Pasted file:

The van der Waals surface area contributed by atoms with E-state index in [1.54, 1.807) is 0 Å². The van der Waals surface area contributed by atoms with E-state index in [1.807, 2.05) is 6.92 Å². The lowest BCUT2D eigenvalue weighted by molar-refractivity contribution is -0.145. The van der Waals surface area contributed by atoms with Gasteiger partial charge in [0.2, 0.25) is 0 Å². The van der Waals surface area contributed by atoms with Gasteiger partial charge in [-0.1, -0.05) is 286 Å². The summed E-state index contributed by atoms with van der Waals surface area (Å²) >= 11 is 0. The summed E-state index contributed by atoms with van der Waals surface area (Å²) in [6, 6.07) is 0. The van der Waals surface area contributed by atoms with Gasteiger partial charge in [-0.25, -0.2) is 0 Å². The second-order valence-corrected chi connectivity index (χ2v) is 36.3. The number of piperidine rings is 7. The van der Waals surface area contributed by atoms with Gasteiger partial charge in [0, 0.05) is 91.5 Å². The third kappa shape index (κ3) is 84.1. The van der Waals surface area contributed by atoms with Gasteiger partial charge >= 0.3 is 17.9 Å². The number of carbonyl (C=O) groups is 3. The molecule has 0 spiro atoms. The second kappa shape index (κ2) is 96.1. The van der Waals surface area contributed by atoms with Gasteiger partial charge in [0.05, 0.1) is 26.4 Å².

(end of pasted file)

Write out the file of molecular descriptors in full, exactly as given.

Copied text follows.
The van der Waals surface area contributed by atoms with E-state index in [1.54, 1.807) is 0 Å². The van der Waals surface area contributed by atoms with E-state index in [1.807, 2.05) is 6.92 Å². The lowest BCUT2D eigenvalue weighted by molar-refractivity contribution is -0.145. The van der Waals surface area contributed by atoms with Gasteiger partial charge in [0.2, 0.25) is 0 Å². The van der Waals surface area contributed by atoms with Gasteiger partial charge in [-0.1, -0.05) is 286 Å². The summed E-state index contributed by atoms with van der Waals surface area (Å²) >= 11 is 0. The summed E-state index contributed by atoms with van der Waals surface area (Å²) in [6, 6.07) is 0. The van der Waals surface area contributed by atoms with Gasteiger partial charge in [-0.25, -0.2) is 0 Å². The second-order valence-corrected chi connectivity index (χ2v) is 36.3. The number of piperidine rings is 7. The van der Waals surface area contributed by atoms with Gasteiger partial charge in [0, 0.05) is 91.5 Å². The third kappa shape index (κ3) is 84.1. The van der Waals surface area contributed by atoms with Gasteiger partial charge >= 0.3 is 17.9 Å². The number of carbonyl (C=O) groups is 3. The molecule has 0 spiro atoms. The second kappa shape index (κ2) is 96.1. The van der Waals surface area contributed by atoms with Gasteiger partial charge in [0.05, 0.1) is 26.4 Å².